Saturday, October 4, 2014
CHARLES P. RETTIG, Hochman, Salkin, Rettig, Toscher & Perez, P.C.
In Zwerner, the government assessed civil FBAR penalties equivalent to 50 percent of the highest account balance for each of tax year 2004, 2005, 2006 and 2007, aggregating $3,488,609.33 for an account that appears to have had a high balance of $1,691,054 during the relevant time period! The IRS asserted a 75-percent civil income tax fraud penalty for tax years 2004, 2005 and 2006. Following the audit, the income tax civil fraud penalty was abated in the U.S. Tax Court for 2006, by IRS Appeals for 2004 and 2005, and was not even asserted by the IRS for 2007.
The jury trial in Zwerner began on May 19, 2014, in the Federal District Court for the Southern District of Florida. Today, the jury returned a verdict finding Mr. Zwerner “willful” and thus liable for an FBAR penalty equivalent to 50 percent of the high balance in his foreign financial account for each of the years 2004, 2005 and 2006 years as previously assessed by the government. The jury determined Mr. Zwerner was not “willful” as to the year 2007.
Essentially, the assessed FBAR penalties upheld by the jury aggregate $2,241,809 on an off-shore account that had an apparent high balance of $1,691,054 during the years at issue. This is a significant win for the government in their efforts to encourage certain US persons having undisclosed interests in foreign financial accounts to come into compliance with the applicable filing and reporting requirements.
While post-trial arguments were pending on whether the Zwerner penalties violate the constitutional prohibition against excessive fines, the case settled with Mr Zwerner agreeing to 50-percent FBAR penalties assessed against him for 2004 and 2005 in the amounts of $723,762 and $745,209 respectfully, interest thereon of $21,336.11 and $20,947.52 respectively, plus statutory penalties that have accrued under 31 U.S.C. § 3717(e)(2) on the FBAR penalty assessments for 2004 and 2005 of $128,016.64 and $125,685.11 respectively.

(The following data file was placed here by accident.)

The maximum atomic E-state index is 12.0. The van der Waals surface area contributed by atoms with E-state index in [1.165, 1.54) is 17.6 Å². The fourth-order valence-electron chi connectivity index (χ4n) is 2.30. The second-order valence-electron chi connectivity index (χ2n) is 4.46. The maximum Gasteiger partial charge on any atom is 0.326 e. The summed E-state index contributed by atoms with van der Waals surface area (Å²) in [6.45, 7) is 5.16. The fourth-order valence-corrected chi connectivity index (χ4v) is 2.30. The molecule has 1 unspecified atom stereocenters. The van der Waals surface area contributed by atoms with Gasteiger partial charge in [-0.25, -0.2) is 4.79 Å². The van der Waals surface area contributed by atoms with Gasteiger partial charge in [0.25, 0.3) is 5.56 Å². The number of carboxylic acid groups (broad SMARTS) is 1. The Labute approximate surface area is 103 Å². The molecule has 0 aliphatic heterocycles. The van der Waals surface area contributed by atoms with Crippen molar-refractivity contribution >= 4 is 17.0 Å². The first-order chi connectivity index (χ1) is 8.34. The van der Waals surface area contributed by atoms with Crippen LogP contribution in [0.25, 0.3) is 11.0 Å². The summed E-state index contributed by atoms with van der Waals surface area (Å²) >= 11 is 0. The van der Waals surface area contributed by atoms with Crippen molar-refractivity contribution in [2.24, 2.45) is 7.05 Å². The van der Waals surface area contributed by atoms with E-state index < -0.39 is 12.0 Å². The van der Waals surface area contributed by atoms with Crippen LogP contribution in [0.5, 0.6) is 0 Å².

U.S. taxpayers should carefully review the underlying factual scenario set forth in C.R. Zwerner before making any decision to pursue any form of voluntary disclosure regarding previously undisclosed interests in a foreign financial account. Many taxpayers are considering opting out of the OVDP — some might reconsider in light of the jury verdict in Zwerner for multiple FBAR penalties. Various taxpayers who have opted out of the OVDP have already received notices asserting multiple FBAR penalties for the years involved.
KATHLEEN DELANEY THOMAS, University of North Carolina (UNC) at Chapel Hill - School of Law
Each year, the government loses hundreds of billions of dollars in tax revenue due to underreporting by individual taxpayers. According to standard deterrence theory, policymakers should be able to reduce tax evasion by increasing tax penalties, raising the audit rate, or some combination of the two. This Article refers to these strategies as increasing the “monetary cost” of tax evasion. To date, budgetary limitations and political hurdles have made these strategies difficult for the government to employ.
There is, however, another potential means by which the government can improve tax compliance, apart from raising the monetary cost of evasion. Empirical evidence shows that people experience some form of psychological discomfort when they are dishonest, which may deter them from cheating. This Article proposes employing subtle behavioral interventions that encourage more honest tax reporting by raising the level of psychological discomfort experienced from underreporting. I refer to this approach as increasing the “psychic cost” of tax evasion.
Adopting measures designed to increase the psychic cost of tax evasion, such as making small adjustments to the way that taxpayers fill out their tax forms, could generate much needed tax revenue. Moreover, these measures would impose very little administrative expense to the government as compared to traditional deterrence mechanisms like audits and penalties. While further empirical research is needed to test how to increase the psychic cost of tax evasion in the most cost-effective manner, this Article proposes a roadmap for beginning that process.